Ottawa police homicide detectives charged Yohanna David Chol on the weekend with second-degree murder in connection with the shooting death of Vuyo Kashe, 36. Kashe was shot to death late Friday on Clarence Street, a residential street off King Edward Avenue.

 

Chol, 36, was born in Sudan in 1986 and came to Canada in 2003 as a refugee, according to federal court records. But his time in Canada was marked by violence and criminality. Records at the Ottawa courthouse show that he was convicted of an array of offences, including assault, drug trafficking and obstructing a peace officer.

The criminal convictions lost Chol his status as a permanent resident, rendered him inadmissible to Canada and led the Ministry of Citizenship and Immigration to find that he was a danger to the Canadian public. The ministry ordered his removal to South Sudan.

 

But Chol fought the decision. He argued in 2017 that his removal should be reconsidered because mental health care was inaccessible in South Sudan and he would be at risk of irreparable harm if he was forced to return. For years, the case languished and Chol’s mental health condition deteriorated. He was in and out of detention and attempted suicide twice.

His request to reconsider the decision was denied, so he took his case to federal court, where, just two days before his scheduled removal, Justice Sébastien Grammond granted him a stay — he was allowed to remain in Canada and have his case analyzed.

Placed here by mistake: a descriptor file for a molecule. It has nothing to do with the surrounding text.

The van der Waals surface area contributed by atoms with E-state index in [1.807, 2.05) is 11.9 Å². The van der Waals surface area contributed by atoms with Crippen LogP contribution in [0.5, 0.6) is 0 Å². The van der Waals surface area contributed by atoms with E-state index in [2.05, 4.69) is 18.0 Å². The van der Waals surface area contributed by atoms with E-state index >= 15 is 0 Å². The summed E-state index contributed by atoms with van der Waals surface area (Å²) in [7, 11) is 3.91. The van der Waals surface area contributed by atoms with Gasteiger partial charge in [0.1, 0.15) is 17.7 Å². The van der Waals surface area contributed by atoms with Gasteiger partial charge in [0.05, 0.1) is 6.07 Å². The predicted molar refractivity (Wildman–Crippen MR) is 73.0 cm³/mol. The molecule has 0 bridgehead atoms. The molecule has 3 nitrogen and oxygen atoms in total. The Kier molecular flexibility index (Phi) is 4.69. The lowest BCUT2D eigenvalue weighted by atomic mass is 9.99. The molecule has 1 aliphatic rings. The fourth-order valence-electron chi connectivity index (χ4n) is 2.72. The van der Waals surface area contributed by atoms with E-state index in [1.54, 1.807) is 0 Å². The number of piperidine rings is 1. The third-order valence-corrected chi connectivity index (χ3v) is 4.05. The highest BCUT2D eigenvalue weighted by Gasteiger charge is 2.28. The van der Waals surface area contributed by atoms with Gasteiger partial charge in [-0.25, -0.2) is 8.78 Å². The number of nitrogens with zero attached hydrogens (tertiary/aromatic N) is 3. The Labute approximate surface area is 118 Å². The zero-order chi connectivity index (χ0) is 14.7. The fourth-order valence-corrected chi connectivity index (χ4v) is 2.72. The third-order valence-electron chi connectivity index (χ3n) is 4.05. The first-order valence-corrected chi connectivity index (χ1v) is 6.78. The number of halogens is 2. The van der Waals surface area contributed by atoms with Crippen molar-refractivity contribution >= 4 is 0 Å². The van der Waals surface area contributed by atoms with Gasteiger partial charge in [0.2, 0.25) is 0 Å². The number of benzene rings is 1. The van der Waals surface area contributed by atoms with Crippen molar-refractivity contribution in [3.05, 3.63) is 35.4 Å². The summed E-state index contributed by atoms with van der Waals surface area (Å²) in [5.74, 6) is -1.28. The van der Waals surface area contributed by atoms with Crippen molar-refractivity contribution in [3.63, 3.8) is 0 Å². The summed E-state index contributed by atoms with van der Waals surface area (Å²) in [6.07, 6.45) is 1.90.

Grammond was swayed by the arguments put forward by Chol’s lawyer, Ayesha Kumararatne. The removal officer who had looked at Chol’s case failed to consider new evidence concerning his mental health, Grammond wrote in a decision dated Dec. 11.

 

Among the evidence were two reports from the International Medical Corps and Amnesty International that detailed the abysmal state of mental health care in South Sudan. They stated that there were recently only three psychiatrists serving the entire country of more than 10 million people and that individuals with mental health conditions often ended up arbitrarily detained there.

“In light of the evidence reviewed above,” Grammond wrote, “I have no difficulty finding that Mr. Chol’s removal to South Sudan would expose him to irreparable harm.”

 

Grammond acknowledged that there was a “public interest in the timely removal of foreign nationals who have lost their right to remain in Canada.” But he added “that interest must be balanced by the need to ensure that foreign nationals not be removed to countries where they are at risk of inhumane treatment or death.

 

“The public interest is not served by short-circuiting the safeguards aimed at ensuring everyone’s right to life, liberty and security of the person,” Grammond wrote. “The removal officer unreasonably failed to take into consideration evidence of a risk of death or inhumane treatment.”